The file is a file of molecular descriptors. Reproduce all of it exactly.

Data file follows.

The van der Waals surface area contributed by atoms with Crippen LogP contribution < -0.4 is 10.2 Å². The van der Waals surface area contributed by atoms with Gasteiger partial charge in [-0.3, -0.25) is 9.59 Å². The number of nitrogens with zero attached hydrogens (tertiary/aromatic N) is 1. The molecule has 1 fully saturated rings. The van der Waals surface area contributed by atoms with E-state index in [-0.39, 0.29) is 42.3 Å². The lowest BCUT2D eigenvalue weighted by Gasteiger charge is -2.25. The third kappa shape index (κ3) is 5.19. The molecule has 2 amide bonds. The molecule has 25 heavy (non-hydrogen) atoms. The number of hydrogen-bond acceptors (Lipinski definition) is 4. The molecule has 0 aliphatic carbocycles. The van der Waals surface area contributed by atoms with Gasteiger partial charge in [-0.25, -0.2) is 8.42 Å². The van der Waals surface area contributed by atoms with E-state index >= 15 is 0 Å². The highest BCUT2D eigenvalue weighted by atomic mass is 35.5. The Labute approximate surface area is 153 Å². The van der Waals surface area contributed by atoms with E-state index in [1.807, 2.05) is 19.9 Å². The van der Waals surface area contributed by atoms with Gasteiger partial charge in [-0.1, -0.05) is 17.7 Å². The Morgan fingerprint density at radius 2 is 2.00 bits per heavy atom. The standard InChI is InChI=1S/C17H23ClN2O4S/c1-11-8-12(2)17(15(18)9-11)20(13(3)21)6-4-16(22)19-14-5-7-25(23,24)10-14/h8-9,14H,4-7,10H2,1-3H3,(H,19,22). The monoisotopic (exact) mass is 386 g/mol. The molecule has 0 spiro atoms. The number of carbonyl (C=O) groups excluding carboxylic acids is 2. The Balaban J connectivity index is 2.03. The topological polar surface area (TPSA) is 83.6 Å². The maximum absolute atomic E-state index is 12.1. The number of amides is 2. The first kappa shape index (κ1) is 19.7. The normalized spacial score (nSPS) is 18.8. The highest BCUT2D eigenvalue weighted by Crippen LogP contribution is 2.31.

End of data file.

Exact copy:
The van der Waals surface area contributed by atoms with Crippen LogP contribution < -0.4 is 10.2 Å². The van der Waals surface area contributed by atoms with Gasteiger partial charge in [-0.3, -0.25) is 9.59 Å². The number of nitrogens with zero attached hydrogens (tertiary/aromatic N) is 1. The molecule has 1 fully saturated rings. The van der Waals surface area contributed by atoms with E-state index in [-0.39, 0.29) is 42.3 Å². The lowest BCUT2D eigenvalue weighted by Gasteiger charge is -2.25. The third kappa shape index (κ3) is 5.19. The molecule has 2 amide bonds. The molecule has 25 heavy (non-hydrogen) atoms. The number of hydrogen-bond acceptors (Lipinski definition) is 4. The molecule has 0 aliphatic carbocycles. The van der Waals surface area contributed by atoms with Gasteiger partial charge in [-0.25, -0.2) is 8.42 Å². The van der Waals surface area contributed by atoms with E-state index >= 15 is 0 Å². The highest BCUT2D eigenvalue weighted by atomic mass is 35.5. The Labute approximate surface area is 153 Å². The van der Waals surface area contributed by atoms with E-state index in [1.807, 2.05) is 19.9 Å². The van der Waals surface area contributed by atoms with Gasteiger partial charge in [-0.1, -0.05) is 17.7 Å². The Morgan fingerprint density at radius 2 is 2.00 bits per heavy atom. The standard InChI is InChI=1S/C17H23ClN2O4S/c1-11-8-12(2)17(15(18)9-11)20(13(3)21)6-4-16(22)19-14-5-7-25(23,24)10-14/h8-9,14H,4-7,10H2,1-3H3,(H,19,22). The monoisotopic (exact) mass is 386 g/mol. The molecule has 0 spiro atoms. The number of carbonyl (C=O) groups excluding carboxylic acids is 2. The Balaban J connectivity index is 2.03. The topological polar surface area (TPSA) is 83.6 Å². The maximum absolute atomic E-state index is 12.1. The number of amides is 2. The first kappa shape index (κ1) is 19.7. The normalized spacial score (nSPS) is 18.8. The highest BCUT2D eigenvalue weighted by Crippen LogP contribution is 2.31.